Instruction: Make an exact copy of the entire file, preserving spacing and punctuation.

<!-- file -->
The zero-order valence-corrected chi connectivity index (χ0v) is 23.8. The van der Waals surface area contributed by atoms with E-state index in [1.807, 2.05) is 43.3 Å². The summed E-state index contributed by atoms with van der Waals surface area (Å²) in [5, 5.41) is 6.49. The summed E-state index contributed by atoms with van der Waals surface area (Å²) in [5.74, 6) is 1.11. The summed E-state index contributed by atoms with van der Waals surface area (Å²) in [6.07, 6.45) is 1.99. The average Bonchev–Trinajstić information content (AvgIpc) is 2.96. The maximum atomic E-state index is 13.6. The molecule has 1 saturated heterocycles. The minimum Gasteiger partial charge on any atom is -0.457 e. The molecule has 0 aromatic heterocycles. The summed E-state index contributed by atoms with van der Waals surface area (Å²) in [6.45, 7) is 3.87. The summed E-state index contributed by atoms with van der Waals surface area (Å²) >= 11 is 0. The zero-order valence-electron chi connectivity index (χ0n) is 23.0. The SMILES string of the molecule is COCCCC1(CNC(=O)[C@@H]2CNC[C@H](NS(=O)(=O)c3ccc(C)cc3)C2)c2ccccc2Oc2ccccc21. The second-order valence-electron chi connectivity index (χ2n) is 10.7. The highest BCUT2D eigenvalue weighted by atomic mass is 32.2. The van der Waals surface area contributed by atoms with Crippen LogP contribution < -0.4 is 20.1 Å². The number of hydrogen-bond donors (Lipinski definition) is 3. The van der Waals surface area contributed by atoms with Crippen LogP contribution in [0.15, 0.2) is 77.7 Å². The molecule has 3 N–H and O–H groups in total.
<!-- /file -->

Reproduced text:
The zero-order valence-corrected chi connectivity index (χ0v) is 23.8. The van der Waals surface area contributed by atoms with E-state index in [1.807, 2.05) is 43.3 Å². The summed E-state index contributed by atoms with van der Waals surface area (Å²) in [5, 5.41) is 6.49. The summed E-state index contributed by atoms with van der Waals surface area (Å²) in [5.74, 6) is 1.11. The summed E-state index contributed by atoms with van der Waals surface area (Å²) in [6.07, 6.45) is 1.99. The average Bonchev–Trinajstić information content (AvgIpc) is 2.96. The maximum atomic E-state index is 13.6. The molecule has 1 saturated heterocycles. The minimum Gasteiger partial charge on any atom is -0.457 e. The molecule has 0 aromatic heterocycles. The summed E-state index contributed by atoms with van der Waals surface area (Å²) in [6.45, 7) is 3.87. The summed E-state index contributed by atoms with van der Waals surface area (Å²) >= 11 is 0. The zero-order valence-electron chi connectivity index (χ0n) is 23.0. The SMILES string of the molecule is COCCCC1(CNC(=O)[C@@H]2CNC[C@H](NS(=O)(=O)c3ccc(C)cc3)C2)c2ccccc2Oc2ccccc21. The second-order valence-electron chi connectivity index (χ2n) is 10.7. The highest BCUT2D eigenvalue weighted by atomic mass is 32.2. The van der Waals surface area contributed by atoms with Crippen LogP contribution < -0.4 is 20.1 Å². The number of hydrogen-bond donors (Lipinski definition) is 3. The van der Waals surface area contributed by atoms with Crippen LogP contribution in [0.15, 0.2) is 77.7 Å². The molecule has 3 N–H and O–H groups in total.